For Guyanese writer Imam Baksh, the greatest reward for writing is being read and for the second time in four years his work is guaranteed an audience.
On Wednesday, Baksh took home his second CODE Burt Award for Caribbean Young Adult (YA) Literature.
Baksh received this year’s first prize of Cdn$10,000 for his manuscript The Dark of the Sea. His first novel, Children of the Spider, won the same prize in 2015, while his short stories have also won the Henry Josiah Prize for Children’s Stories three times between 2006 and 2010.
Speaking with Stabroek News yesterday, Baksh explained that he is most happy about CODE’S commitment to see the winning entries published.
“The best part of this is knowing you’ll get published. The award is good and I feel honoured, but the ability to put your words in front of an audience is the real prize. CODE really nailed that aspect of the award and follow-up process,” he explained.
The CODE Burt Award for Caribbean Literature was established by CODE—a Canadian charitable organization that has been advancing literacy and learning for 59 years—in collaboration with the Literary Prizes Foundation. CODE’s Burt Award is a global readership initiative that includes programmes in Ethiopia, Ghana, Kenya, Tanzania, and Canada.
It further supports local writing and publishing through workshops for writers and editors and through reading promotion initiatives, such as sponsoring events that connect winning authors directly with young readers.
The CODE webpage explains that as part of the award programme, CODE helps to connect the winning authors to Caribbean publishers and their books will be published in 2019.
“CODE also purchases and distributes up to 2,500 copies of each winning title. This unique distribution program ensures great literature makes it into the hands of young people through schools, libraries and community organizations across the Caribbean,” it further notes.
The award, which recognizes outstanding writing for young adults by Caribbean authors, is in its fifth year. Each year, three finalists are guaranteed publication.
This year’s finalists included Shakirah Bourne, a Barbadian award-winning writer and filmmaker, who received a finalist prize for her YA manuscript My Fishy Stepmom, as well as Bermudan Elizabeth J. Jones, a freelance writer, editor and tutor, whose first YA novel A Dark Iris was similarly acknowledged.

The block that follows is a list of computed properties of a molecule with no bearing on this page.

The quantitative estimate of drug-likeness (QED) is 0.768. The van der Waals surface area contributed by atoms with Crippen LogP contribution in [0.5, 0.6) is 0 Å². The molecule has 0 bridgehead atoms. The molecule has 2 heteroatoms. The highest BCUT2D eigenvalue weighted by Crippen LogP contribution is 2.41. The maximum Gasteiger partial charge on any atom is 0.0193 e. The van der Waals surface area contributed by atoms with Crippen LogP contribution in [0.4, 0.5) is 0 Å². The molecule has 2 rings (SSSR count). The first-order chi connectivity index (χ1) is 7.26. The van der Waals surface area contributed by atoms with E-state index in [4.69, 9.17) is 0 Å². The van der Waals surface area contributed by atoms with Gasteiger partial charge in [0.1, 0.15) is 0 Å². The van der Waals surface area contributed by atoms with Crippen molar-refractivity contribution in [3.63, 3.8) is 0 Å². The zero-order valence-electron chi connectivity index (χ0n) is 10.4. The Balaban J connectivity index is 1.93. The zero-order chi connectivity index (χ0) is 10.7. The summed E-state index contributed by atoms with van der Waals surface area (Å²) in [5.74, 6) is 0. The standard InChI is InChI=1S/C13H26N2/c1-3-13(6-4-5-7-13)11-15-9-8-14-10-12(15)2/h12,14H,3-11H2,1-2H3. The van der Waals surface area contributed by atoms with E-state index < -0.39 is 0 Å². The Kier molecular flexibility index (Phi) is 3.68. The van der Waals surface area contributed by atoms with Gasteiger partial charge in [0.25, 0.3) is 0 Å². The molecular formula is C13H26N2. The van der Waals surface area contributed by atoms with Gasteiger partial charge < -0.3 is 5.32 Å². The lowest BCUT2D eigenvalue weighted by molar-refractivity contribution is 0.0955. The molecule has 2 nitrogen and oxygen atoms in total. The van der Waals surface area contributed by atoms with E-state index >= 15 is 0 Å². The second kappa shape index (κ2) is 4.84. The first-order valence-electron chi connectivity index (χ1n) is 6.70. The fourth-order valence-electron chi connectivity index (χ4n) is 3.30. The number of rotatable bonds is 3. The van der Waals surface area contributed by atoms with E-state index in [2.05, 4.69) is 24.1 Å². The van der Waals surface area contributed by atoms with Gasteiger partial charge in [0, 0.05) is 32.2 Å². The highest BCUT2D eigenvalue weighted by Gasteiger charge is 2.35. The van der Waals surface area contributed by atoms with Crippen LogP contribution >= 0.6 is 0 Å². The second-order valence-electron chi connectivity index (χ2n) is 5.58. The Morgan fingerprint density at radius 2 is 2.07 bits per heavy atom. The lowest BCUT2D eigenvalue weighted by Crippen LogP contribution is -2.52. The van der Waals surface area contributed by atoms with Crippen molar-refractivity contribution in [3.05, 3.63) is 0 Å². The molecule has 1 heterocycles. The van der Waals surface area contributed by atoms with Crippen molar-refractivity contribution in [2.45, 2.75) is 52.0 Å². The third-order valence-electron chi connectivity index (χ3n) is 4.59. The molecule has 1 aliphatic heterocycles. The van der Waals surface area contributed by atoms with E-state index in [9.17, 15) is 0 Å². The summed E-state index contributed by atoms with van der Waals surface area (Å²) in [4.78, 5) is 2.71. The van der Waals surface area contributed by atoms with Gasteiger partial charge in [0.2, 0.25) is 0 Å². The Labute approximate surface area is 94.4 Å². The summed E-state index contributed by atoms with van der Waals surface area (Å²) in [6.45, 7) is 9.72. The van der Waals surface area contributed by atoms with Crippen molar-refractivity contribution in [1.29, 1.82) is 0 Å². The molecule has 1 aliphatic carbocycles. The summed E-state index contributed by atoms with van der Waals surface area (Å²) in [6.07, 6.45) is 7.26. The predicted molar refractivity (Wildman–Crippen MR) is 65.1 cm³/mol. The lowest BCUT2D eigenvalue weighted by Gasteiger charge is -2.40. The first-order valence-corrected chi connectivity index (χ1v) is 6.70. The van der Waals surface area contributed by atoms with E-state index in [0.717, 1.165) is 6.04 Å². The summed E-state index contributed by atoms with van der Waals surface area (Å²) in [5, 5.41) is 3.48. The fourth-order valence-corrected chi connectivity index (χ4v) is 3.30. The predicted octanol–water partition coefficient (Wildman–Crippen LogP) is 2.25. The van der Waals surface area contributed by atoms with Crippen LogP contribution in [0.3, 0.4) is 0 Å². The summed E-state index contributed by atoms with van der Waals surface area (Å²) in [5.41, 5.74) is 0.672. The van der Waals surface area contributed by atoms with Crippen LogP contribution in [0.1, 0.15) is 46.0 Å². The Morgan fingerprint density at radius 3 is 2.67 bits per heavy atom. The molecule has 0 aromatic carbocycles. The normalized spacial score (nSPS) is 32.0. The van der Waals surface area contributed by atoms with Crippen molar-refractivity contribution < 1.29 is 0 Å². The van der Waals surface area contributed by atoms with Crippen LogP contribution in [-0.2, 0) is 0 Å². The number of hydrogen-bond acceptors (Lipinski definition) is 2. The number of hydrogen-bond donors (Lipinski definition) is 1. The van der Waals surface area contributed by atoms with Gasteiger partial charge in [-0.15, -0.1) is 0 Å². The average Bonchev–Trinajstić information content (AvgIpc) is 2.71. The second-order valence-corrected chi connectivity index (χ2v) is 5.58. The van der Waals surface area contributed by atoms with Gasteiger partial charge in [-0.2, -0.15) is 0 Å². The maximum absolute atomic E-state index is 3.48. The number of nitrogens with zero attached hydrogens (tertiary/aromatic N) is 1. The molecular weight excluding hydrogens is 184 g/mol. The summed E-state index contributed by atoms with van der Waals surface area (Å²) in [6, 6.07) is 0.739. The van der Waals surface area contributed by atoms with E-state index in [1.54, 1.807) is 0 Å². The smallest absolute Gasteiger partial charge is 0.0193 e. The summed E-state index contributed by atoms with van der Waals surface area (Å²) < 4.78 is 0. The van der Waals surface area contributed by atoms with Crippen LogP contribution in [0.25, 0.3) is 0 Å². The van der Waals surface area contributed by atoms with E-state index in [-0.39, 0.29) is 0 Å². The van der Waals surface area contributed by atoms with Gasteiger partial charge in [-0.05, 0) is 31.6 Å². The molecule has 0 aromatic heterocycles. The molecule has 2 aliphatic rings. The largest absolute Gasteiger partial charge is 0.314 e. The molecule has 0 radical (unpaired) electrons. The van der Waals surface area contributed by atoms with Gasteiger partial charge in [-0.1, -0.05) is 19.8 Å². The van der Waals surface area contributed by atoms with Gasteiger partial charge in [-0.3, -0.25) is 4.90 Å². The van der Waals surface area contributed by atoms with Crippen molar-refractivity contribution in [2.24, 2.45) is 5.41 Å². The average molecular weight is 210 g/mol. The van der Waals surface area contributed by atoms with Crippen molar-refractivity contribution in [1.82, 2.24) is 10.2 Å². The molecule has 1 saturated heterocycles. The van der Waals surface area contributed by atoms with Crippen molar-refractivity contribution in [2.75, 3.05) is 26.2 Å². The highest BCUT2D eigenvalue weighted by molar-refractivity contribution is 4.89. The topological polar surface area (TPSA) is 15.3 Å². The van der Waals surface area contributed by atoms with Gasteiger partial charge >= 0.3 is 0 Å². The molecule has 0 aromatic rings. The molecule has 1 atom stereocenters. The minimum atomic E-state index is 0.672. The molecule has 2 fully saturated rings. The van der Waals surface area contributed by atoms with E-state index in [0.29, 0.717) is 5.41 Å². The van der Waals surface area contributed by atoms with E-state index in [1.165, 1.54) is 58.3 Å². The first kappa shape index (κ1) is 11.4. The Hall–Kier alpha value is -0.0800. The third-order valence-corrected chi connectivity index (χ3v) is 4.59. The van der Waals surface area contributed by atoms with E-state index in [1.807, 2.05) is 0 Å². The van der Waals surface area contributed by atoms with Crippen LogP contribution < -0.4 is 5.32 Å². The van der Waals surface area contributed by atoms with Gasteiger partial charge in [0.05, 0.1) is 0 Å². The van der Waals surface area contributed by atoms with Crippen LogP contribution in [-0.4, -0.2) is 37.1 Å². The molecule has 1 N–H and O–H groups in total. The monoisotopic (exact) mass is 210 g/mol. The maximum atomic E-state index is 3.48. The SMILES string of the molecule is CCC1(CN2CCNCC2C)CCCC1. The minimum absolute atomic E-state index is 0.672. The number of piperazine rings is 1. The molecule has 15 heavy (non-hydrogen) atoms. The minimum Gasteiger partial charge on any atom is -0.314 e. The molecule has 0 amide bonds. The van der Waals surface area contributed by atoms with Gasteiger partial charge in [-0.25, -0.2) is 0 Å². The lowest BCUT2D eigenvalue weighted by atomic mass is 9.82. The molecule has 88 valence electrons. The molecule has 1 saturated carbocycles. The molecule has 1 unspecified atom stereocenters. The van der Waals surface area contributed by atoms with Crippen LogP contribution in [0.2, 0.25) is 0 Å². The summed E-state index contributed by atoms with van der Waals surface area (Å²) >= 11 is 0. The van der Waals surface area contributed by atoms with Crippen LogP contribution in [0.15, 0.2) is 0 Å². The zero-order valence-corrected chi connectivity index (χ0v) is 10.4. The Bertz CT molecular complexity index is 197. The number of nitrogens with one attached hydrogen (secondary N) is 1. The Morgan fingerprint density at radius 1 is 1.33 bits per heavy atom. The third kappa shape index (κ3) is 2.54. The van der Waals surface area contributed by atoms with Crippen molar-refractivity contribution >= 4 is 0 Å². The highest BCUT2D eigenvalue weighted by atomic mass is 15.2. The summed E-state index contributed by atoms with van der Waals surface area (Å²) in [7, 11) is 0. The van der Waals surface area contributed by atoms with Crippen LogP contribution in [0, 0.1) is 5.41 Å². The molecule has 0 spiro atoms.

The winners were selected by a jury administered by the Bocas Lit Fest and made up of writers and literacy experts and each finalist took home a prize of cdn$2,000.
Scott Walter, Executive Director of CODE, is quoted on the award webpage as stating that “despite all the other distractions, everyone still loves to read a good story.” He also said it is a fantastic time to be a YA author as the demand continues to explode worldwide. “What’s really exciting is the growth of Caribbean writers and the increase in the range of extraordinary new stories across the YA genre. Nothing illustrates this better than the latest three winners of CODE’s Burt Awards for Caribbean Young Adult Literature. This year we have a great mix of fun and fantasy—real page turners full of humour, adventure, and the realities of adolescence, crushes and family problems. Congratulations to the winning authors, I hope these books make it into the hands of every youngster in the Caribbean,” he added.
Marina Salandy-Brown, founder and chairperson of the Bocas Lit Fest, added that each year more wonderful tales for young adults appear, creating unique, diverse, new worlds, not only for readers in one island or another but for all Caribbean readers. “I look forward to these beautiful stories and books getting one day into the hands of children wherever their parents settled in the world, linking them to the joys and adventures of young people living in this archipelago,” she noted on CODE’s webpage.